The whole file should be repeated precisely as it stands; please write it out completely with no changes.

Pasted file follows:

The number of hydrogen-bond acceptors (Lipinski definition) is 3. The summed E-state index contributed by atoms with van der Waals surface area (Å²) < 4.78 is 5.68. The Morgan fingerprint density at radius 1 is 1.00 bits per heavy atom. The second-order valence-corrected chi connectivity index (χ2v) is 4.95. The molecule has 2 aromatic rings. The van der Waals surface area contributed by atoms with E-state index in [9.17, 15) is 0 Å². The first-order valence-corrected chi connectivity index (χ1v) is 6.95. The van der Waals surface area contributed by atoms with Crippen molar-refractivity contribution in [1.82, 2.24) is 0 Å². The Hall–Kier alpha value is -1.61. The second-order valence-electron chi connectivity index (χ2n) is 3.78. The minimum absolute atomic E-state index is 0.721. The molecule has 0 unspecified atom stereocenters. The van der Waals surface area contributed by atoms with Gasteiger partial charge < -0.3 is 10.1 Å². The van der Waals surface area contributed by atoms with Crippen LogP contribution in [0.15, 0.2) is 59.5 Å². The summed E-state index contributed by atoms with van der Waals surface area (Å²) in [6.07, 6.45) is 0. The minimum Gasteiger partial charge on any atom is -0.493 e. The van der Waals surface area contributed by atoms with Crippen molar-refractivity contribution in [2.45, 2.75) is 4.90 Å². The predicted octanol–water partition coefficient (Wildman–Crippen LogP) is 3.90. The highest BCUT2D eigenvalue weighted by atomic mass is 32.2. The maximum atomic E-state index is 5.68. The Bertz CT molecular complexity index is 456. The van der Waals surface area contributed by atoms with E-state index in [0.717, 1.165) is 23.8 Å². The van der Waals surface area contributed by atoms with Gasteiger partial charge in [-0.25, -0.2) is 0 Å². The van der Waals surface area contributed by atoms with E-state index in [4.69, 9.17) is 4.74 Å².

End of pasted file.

The number of hydrogen-bond acceptors (Lipinski definition) is 3. The summed E-state index contributed by atoms with van der Waals surface area (Å²) < 4.78 is 5.68. The Morgan fingerprint density at radius 1 is 1.00 bits per heavy atom. The second-order valence-corrected chi connectivity index (χ2v) is 4.95. The molecule has 2 aromatic rings. The van der Waals surface area contributed by atoms with E-state index in [9.17, 15) is 0 Å². The first-order valence-corrected chi connectivity index (χ1v) is 6.95. The van der Waals surface area contributed by atoms with Crippen molar-refractivity contribution in [1.82, 2.24) is 0 Å². The Hall–Kier alpha value is -1.61. The second-order valence-electron chi connectivity index (χ2n) is 3.78. The minimum absolute atomic E-state index is 0.721. The molecule has 0 unspecified atom stereocenters. The van der Waals surface area contributed by atoms with Gasteiger partial charge < -0.3 is 10.1 Å². The van der Waals surface area contributed by atoms with Crippen LogP contribution in [0.15, 0.2) is 59.5 Å². The summed E-state index contributed by atoms with van der Waals surface area (Å²) in [6.07, 6.45) is 0. The minimum Gasteiger partial charge on any atom is -0.493 e. The van der Waals surface area contributed by atoms with Crippen molar-refractivity contribution in [2.45, 2.75) is 4.90 Å². The predicted octanol–water partition coefficient (Wildman–Crippen LogP) is 3.90. The highest BCUT2D eigenvalue weighted by atomic mass is 32.2. The maximum atomic E-state index is 5.68. The Bertz CT molecular complexity index is 456. The van der Waals surface area contributed by atoms with E-state index in [0.717, 1.165) is 23.8 Å². The van der Waals surface area contributed by atoms with Gasteiger partial charge in [-0.25, -0.2) is 0 Å². The van der Waals surface area contributed by atoms with E-state index in [4.69, 9.17) is 4.74 Å².